#3) On October 25, 2009 at 3:39 AM, JibJabs (90.11) wrote:

"Going to a job seems key in this economy and going where unemployment rate is lower..."

I just graduated with a history major from a very good liberal arts school. I went to China to get a job - no regrets. Demand over here is huge for native American english speakers with a college degree (unfortunately for many, it also helps a great deal if you are young and white - that matters to them so much that they ask you to send a photograph of yourself during the application process). 

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#4) On October 25, 2009 at 11:24 AM, abitare (30.11) wrote:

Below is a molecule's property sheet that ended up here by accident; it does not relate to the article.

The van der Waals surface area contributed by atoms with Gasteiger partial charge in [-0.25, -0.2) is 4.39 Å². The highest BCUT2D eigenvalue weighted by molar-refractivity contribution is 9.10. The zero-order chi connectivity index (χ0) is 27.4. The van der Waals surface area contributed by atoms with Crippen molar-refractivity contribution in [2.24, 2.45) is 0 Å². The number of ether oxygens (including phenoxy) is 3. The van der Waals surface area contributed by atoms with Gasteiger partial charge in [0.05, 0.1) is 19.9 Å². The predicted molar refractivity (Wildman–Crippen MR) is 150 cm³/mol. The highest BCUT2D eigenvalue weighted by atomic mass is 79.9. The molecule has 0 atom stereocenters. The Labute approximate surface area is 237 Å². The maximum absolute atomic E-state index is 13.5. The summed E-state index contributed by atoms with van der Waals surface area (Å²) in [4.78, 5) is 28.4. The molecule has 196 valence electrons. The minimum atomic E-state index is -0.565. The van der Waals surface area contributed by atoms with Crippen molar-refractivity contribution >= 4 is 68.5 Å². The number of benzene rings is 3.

Check this guy out:

Education for free!

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#5) On October 26, 2009 at 6:38 PM, edbbear (< 20) wrote:

In my opinion education is terribly over priced and for many not worth the investment.  I can specifically say that as a lawyer in the United States a law degree is a poor investment for most people.  There are too many of us, and since I graduated 5 years ago the cost of tuition has doubled at my law school and I can absolutely say I would not be willing to pay today's prices.  But even when I graduated there was a huge subset of my graduating class that was well in excess of $100 grand in debt.  The most recent grads starting at my office all have $150 grand in debt and are either deferring their loans or living paycheck to paycheck or both.